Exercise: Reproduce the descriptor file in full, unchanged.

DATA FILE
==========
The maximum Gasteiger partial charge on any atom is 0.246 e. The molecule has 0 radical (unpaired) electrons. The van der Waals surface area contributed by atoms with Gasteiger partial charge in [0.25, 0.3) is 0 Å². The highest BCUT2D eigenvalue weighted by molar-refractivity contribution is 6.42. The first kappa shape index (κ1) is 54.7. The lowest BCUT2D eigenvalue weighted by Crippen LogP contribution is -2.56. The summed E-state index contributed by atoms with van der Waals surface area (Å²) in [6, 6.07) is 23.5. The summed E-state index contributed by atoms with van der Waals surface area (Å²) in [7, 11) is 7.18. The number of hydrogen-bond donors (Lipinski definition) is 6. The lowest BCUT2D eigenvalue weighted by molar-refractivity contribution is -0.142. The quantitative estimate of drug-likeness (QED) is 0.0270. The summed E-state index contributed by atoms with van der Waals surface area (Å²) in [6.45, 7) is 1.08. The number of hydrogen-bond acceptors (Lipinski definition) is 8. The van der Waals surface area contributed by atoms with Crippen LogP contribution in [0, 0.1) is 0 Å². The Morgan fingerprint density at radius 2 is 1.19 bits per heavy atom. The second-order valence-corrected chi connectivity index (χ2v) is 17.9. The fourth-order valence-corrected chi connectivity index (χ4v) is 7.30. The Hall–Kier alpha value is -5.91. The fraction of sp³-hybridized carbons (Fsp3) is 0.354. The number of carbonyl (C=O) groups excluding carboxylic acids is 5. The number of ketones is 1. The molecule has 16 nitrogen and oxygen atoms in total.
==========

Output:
The maximum Gasteiger partial charge on any atom is 0.246 e. The molecule has 0 radical (unpaired) electrons. The van der Waals surface area contributed by atoms with Gasteiger partial charge in [0.25, 0.3) is 0 Å². The highest BCUT2D eigenvalue weighted by molar-refractivity contribution is 6.42. The first kappa shape index (κ1) is 54.7. The lowest BCUT2D eigenvalue weighted by Crippen LogP contribution is -2.56. The summed E-state index contributed by atoms with van der Waals surface area (Å²) in [6, 6.07) is 23.5. The summed E-state index contributed by atoms with van der Waals surface area (Å²) in [7, 11) is 7.18. The number of hydrogen-bond donors (Lipinski definition) is 6. The lowest BCUT2D eigenvalue weighted by molar-refractivity contribution is -0.142. The quantitative estimate of drug-likeness (QED) is 0.0270. The summed E-state index contributed by atoms with van der Waals surface area (Å²) in [6.45, 7) is 1.08. The number of hydrogen-bond acceptors (Lipinski definition) is 8. The van der Waals surface area contributed by atoms with Crippen LogP contribution in [0, 0.1) is 0 Å². The Morgan fingerprint density at radius 2 is 1.19 bits per heavy atom. The second-order valence-corrected chi connectivity index (χ2v) is 17.9. The fourth-order valence-corrected chi connectivity index (χ4v) is 7.30. The Hall–Kier alpha value is -5.91. The fraction of sp³-hybridized carbons (Fsp3) is 0.354. The number of carbonyl (C=O) groups excluding carboxylic acids is 5. The number of ketones is 1. The molecule has 16 nitrogen and oxygen atoms in total.